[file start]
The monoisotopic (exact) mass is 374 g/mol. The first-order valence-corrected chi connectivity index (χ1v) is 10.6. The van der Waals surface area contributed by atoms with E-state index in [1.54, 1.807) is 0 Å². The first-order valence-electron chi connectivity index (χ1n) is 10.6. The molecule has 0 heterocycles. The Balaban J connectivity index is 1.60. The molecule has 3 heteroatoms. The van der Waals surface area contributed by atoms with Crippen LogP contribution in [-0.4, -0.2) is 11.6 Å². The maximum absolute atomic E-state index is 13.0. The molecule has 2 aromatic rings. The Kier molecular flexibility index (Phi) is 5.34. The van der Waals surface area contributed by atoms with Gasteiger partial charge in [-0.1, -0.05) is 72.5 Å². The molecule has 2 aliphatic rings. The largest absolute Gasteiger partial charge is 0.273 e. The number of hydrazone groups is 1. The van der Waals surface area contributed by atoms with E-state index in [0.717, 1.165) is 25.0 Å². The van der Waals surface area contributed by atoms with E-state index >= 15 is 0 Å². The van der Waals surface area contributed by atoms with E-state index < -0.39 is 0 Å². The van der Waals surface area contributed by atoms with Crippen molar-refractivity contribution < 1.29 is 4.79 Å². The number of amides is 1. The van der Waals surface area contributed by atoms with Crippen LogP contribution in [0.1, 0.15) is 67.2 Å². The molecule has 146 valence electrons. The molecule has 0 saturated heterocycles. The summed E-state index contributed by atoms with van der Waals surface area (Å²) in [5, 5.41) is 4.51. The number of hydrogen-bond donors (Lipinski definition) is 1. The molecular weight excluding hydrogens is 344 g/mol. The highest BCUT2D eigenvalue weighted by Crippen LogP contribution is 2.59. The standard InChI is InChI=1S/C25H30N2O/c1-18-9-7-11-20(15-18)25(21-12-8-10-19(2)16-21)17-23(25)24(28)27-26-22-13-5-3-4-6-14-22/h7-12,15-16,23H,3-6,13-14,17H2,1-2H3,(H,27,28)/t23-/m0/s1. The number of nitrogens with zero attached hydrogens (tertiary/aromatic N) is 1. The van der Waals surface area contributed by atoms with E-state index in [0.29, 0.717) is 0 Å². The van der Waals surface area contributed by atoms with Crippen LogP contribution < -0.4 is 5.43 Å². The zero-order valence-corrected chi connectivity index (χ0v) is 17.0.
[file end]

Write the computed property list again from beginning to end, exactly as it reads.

The monoisotopic (exact) mass is 374 g/mol. The first-order valence-corrected chi connectivity index (χ1v) is 10.6. The van der Waals surface area contributed by atoms with E-state index in [1.54, 1.807) is 0 Å². The first-order valence-electron chi connectivity index (χ1n) is 10.6. The molecule has 0 heterocycles. The Balaban J connectivity index is 1.60. The molecule has 3 heteroatoms. The van der Waals surface area contributed by atoms with Crippen LogP contribution in [-0.4, -0.2) is 11.6 Å². The maximum absolute atomic E-state index is 13.0. The molecule has 2 aromatic rings. The Kier molecular flexibility index (Phi) is 5.34. The van der Waals surface area contributed by atoms with Gasteiger partial charge in [-0.1, -0.05) is 72.5 Å². The molecule has 2 aliphatic rings. The largest absolute Gasteiger partial charge is 0.273 e. The number of hydrazone groups is 1. The van der Waals surface area contributed by atoms with E-state index in [0.717, 1.165) is 25.0 Å². The van der Waals surface area contributed by atoms with E-state index >= 15 is 0 Å². The van der Waals surface area contributed by atoms with E-state index < -0.39 is 0 Å². The van der Waals surface area contributed by atoms with Crippen molar-refractivity contribution < 1.29 is 4.79 Å². The number of amides is 1. The van der Waals surface area contributed by atoms with Crippen LogP contribution in [0.1, 0.15) is 67.2 Å². The molecule has 146 valence electrons. The molecule has 0 saturated heterocycles. The summed E-state index contributed by atoms with van der Waals surface area (Å²) in [5, 5.41) is 4.51. The number of hydrogen-bond donors (Lipinski definition) is 1. The molecular weight excluding hydrogens is 344 g/mol. The highest BCUT2D eigenvalue weighted by Crippen LogP contribution is 2.59. The standard InChI is InChI=1S/C25H30N2O/c1-18-9-7-11-20(15-18)25(21-12-8-10-19(2)16-21)17-23(25)24(28)27-26-22-13-5-3-4-6-14-22/h7-12,15-16,23H,3-6,13-14,17H2,1-2H3,(H,27,28)/t23-/m0/s1. The number of nitrogens with zero attached hydrogens (tertiary/aromatic N) is 1. The van der Waals surface area contributed by atoms with E-state index in [0.29, 0.717) is 0 Å². The van der Waals surface area contributed by atoms with Crippen LogP contribution < -0.4 is 5.43 Å². The zero-order valence-corrected chi connectivity index (χ0v) is 17.0.